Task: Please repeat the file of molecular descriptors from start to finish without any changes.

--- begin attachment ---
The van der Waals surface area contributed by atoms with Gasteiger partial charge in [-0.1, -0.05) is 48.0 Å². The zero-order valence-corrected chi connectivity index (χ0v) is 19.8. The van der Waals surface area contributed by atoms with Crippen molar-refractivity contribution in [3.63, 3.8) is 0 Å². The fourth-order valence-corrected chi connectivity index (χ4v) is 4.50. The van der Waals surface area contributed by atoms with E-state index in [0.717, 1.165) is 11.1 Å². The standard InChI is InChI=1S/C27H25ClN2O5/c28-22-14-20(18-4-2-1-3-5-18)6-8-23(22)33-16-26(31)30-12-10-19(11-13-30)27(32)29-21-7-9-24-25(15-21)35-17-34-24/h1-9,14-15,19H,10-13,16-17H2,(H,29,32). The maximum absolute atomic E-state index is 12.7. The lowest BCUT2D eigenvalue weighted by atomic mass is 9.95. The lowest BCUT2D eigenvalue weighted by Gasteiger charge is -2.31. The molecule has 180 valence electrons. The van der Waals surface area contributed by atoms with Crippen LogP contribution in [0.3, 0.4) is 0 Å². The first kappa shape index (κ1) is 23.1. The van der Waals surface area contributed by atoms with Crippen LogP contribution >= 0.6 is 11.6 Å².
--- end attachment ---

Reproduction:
The van der Waals surface area contributed by atoms with Gasteiger partial charge in [-0.1, -0.05) is 48.0 Å². The zero-order valence-corrected chi connectivity index (χ0v) is 19.8. The van der Waals surface area contributed by atoms with Crippen molar-refractivity contribution in [3.63, 3.8) is 0 Å². The fourth-order valence-corrected chi connectivity index (χ4v) is 4.50. The van der Waals surface area contributed by atoms with E-state index in [0.717, 1.165) is 11.1 Å². The standard InChI is InChI=1S/C27H25ClN2O5/c28-22-14-20(18-4-2-1-3-5-18)6-8-23(22)33-16-26(31)30-12-10-19(11-13-30)27(32)29-21-7-9-24-25(15-21)35-17-34-24/h1-9,14-15,19H,10-13,16-17H2,(H,29,32). The maximum absolute atomic E-state index is 12.7. The lowest BCUT2D eigenvalue weighted by atomic mass is 9.95. The lowest BCUT2D eigenvalue weighted by Gasteiger charge is -2.31. The molecule has 180 valence electrons. The van der Waals surface area contributed by atoms with Crippen LogP contribution in [0.3, 0.4) is 0 Å². The first kappa shape index (κ1) is 23.1. The van der Waals surface area contributed by atoms with Crippen LogP contribution >= 0.6 is 11.6 Å².